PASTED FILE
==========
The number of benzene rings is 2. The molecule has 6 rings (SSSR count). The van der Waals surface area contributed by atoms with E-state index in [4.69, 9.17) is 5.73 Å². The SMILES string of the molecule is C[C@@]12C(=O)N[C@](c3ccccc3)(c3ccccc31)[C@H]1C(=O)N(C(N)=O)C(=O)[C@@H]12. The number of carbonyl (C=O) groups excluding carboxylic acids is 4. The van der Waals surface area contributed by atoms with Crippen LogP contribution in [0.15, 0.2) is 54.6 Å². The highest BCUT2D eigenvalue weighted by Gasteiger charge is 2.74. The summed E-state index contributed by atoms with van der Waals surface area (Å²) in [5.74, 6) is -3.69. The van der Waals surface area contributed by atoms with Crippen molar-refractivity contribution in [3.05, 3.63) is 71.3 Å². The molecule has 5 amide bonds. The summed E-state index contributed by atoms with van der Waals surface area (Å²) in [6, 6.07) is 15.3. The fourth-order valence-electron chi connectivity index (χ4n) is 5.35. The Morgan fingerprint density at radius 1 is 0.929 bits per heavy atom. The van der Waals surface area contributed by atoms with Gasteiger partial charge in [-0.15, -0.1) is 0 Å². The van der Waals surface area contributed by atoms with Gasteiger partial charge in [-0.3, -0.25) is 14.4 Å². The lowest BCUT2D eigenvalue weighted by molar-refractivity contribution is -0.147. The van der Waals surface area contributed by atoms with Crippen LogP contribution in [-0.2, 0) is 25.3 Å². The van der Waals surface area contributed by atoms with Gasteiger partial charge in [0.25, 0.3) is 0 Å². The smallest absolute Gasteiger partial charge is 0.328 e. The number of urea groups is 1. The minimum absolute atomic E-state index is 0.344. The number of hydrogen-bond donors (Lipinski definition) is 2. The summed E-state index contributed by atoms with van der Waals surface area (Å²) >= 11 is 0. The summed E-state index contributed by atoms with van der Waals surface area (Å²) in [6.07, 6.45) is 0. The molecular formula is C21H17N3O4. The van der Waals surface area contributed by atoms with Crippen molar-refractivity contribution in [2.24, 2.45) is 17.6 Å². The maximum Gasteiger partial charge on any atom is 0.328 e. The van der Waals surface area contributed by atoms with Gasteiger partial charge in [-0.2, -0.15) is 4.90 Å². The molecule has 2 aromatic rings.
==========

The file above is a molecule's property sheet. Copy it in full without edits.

The number of benzene rings is 2. The molecule has 6 rings (SSSR count). The van der Waals surface area contributed by atoms with E-state index in [4.69, 9.17) is 5.73 Å². The SMILES string of the molecule is C[C@@]12C(=O)N[C@](c3ccccc3)(c3ccccc31)[C@H]1C(=O)N(C(N)=O)C(=O)[C@@H]12. The number of carbonyl (C=O) groups excluding carboxylic acids is 4. The van der Waals surface area contributed by atoms with Crippen LogP contribution in [0.15, 0.2) is 54.6 Å². The highest BCUT2D eigenvalue weighted by Gasteiger charge is 2.74. The summed E-state index contributed by atoms with van der Waals surface area (Å²) in [5.74, 6) is -3.69. The van der Waals surface area contributed by atoms with Crippen molar-refractivity contribution in [3.05, 3.63) is 71.3 Å². The molecule has 5 amide bonds. The summed E-state index contributed by atoms with van der Waals surface area (Å²) in [6, 6.07) is 15.3. The fourth-order valence-electron chi connectivity index (χ4n) is 5.35. The Morgan fingerprint density at radius 1 is 0.929 bits per heavy atom. The van der Waals surface area contributed by atoms with Gasteiger partial charge in [-0.15, -0.1) is 0 Å². The van der Waals surface area contributed by atoms with Gasteiger partial charge in [-0.3, -0.25) is 14.4 Å². The lowest BCUT2D eigenvalue weighted by molar-refractivity contribution is -0.147. The van der Waals surface area contributed by atoms with Crippen LogP contribution in [-0.2, 0) is 25.3 Å². The van der Waals surface area contributed by atoms with Gasteiger partial charge in [0.25, 0.3) is 0 Å². The smallest absolute Gasteiger partial charge is 0.328 e. The number of urea groups is 1. The minimum absolute atomic E-state index is 0.344. The number of hydrogen-bond donors (Lipinski definition) is 2. The summed E-state index contributed by atoms with van der Waals surface area (Å²) >= 11 is 0. The summed E-state index contributed by atoms with van der Waals surface area (Å²) in [6.07, 6.45) is 0. The molecular formula is C21H17N3O4. The van der Waals surface area contributed by atoms with Crippen molar-refractivity contribution in [2.24, 2.45) is 17.6 Å². The maximum Gasteiger partial charge on any atom is 0.328 e. The van der Waals surface area contributed by atoms with Gasteiger partial charge in [-0.2, -0.15) is 4.90 Å². The molecule has 2 aromatic rings.